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A Poor Use of Sudo

Posted 9 May 2014 | Comments Off on A Poor Use of Sudo | 2,475 views

Sudo is the tool in Linux and Unix environments for granting administrative privileges to a normal user on a server. The beauty of sudo is that the user does not need to know the root password. Their own password grants them access to run privileged commands.

Unfortunately, one of the common abuses of sudo is to run commands such as sudo su – or sudo /bin/bash. This effectively drops the user into a shell with root privileges to run an extended series of commands. This might be acceptable on a single user system; however, in a multiple user environment, it becomes more difficult to track which administrator ran which commands.

How should this be handled? One option is to disable sudo access to any command that would allow a user to obtain a root shell.  The servers admins will probably complain that they have to type sudo before every command that they want to issue. They will probably probably start circumventing the restriction by putting a copy of bash in their home directory so they can run sudo /home/joe/bash, which violates the spirit of the restriction.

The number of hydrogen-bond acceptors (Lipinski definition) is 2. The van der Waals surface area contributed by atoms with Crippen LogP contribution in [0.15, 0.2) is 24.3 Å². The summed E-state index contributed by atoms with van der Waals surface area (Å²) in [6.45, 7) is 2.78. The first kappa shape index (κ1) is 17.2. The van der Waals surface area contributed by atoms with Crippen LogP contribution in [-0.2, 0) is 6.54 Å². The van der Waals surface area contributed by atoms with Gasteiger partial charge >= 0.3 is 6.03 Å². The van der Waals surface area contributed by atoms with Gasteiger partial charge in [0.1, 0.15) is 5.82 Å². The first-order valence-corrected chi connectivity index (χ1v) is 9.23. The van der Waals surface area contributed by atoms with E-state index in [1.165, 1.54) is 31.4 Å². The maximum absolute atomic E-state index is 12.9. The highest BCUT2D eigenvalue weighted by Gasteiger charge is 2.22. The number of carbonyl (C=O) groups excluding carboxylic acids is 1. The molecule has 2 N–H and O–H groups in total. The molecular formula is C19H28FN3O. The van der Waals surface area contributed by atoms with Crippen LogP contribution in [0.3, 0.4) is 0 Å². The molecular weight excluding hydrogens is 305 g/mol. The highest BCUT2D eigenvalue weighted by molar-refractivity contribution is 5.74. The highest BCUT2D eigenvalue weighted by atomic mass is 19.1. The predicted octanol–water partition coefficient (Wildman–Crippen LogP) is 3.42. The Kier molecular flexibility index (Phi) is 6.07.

A better option is to implement a privileged shell such as rootsh. System admins can use sudo rootsh to obtain an extended root session, and all of their activities are logged. The log files can be used for audit purposes or just to figure out how something broke in the middle of a complex system change. The admins are happy because they keep their access, and the managers are happy because there is an audit trail.

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